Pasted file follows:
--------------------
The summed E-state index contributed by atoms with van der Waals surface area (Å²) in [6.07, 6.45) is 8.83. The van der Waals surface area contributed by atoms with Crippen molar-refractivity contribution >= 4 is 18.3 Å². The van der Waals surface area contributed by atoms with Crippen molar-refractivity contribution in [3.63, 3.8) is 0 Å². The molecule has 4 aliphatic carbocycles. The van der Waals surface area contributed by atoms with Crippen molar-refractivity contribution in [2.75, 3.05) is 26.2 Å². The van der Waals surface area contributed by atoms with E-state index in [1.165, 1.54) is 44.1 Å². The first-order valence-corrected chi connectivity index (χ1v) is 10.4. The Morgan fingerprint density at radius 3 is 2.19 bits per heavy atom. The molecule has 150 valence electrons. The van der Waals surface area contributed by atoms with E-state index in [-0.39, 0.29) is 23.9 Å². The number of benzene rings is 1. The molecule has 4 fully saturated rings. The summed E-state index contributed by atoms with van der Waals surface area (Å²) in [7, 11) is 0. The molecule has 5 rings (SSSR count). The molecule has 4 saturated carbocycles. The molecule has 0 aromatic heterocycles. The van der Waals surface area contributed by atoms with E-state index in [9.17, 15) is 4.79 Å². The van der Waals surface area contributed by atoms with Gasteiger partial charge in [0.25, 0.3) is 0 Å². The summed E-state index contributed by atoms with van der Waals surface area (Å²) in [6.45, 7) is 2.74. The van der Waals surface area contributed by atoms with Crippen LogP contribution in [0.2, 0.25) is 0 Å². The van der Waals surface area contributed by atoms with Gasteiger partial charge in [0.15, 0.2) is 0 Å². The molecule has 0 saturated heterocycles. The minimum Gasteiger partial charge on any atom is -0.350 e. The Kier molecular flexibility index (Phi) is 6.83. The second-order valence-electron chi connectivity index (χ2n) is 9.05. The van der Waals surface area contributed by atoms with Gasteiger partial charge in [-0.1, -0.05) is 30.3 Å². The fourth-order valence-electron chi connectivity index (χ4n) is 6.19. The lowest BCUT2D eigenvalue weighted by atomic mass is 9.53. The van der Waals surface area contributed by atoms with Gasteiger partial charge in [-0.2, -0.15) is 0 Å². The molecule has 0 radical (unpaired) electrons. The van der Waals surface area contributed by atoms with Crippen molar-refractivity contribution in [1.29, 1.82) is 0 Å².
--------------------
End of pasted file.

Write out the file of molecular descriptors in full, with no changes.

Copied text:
The summed E-state index contributed by atoms with van der Waals surface area (Å²) in [6.07, 6.45) is 8.83. The van der Waals surface area contributed by atoms with Crippen molar-refractivity contribution >= 4 is 18.3 Å². The van der Waals surface area contributed by atoms with Crippen molar-refractivity contribution in [3.63, 3.8) is 0 Å². The molecule has 4 aliphatic carbocycles. The van der Waals surface area contributed by atoms with Crippen molar-refractivity contribution in [2.75, 3.05) is 26.2 Å². The van der Waals surface area contributed by atoms with E-state index in [1.165, 1.54) is 44.1 Å². The first-order valence-corrected chi connectivity index (χ1v) is 10.4. The Morgan fingerprint density at radius 3 is 2.19 bits per heavy atom. The molecule has 150 valence electrons. The van der Waals surface area contributed by atoms with E-state index in [-0.39, 0.29) is 23.9 Å². The number of benzene rings is 1. The molecule has 4 fully saturated rings. The summed E-state index contributed by atoms with van der Waals surface area (Å²) in [7, 11) is 0. The molecule has 5 rings (SSSR count). The molecule has 4 saturated carbocycles. The molecule has 0 aromatic heterocycles. The van der Waals surface area contributed by atoms with E-state index in [9.17, 15) is 4.79 Å². The van der Waals surface area contributed by atoms with Gasteiger partial charge in [0.25, 0.3) is 0 Å². The summed E-state index contributed by atoms with van der Waals surface area (Å²) in [6.45, 7) is 2.74. The van der Waals surface area contributed by atoms with Crippen LogP contribution in [0.2, 0.25) is 0 Å². The van der Waals surface area contributed by atoms with Gasteiger partial charge in [0.15, 0.2) is 0 Å². The molecule has 0 saturated heterocycles. The minimum Gasteiger partial charge on any atom is -0.350 e. The Kier molecular flexibility index (Phi) is 6.83. The second-order valence-electron chi connectivity index (χ2n) is 9.05. The van der Waals surface area contributed by atoms with Gasteiger partial charge in [-0.1, -0.05) is 30.3 Å². The fourth-order valence-electron chi connectivity index (χ4n) is 6.19. The lowest BCUT2D eigenvalue weighted by atomic mass is 9.53. The van der Waals surface area contributed by atoms with Gasteiger partial charge in [-0.2, -0.15) is 0 Å². The molecule has 0 radical (unpaired) electrons. The van der Waals surface area contributed by atoms with Crippen molar-refractivity contribution in [1.29, 1.82) is 0 Å².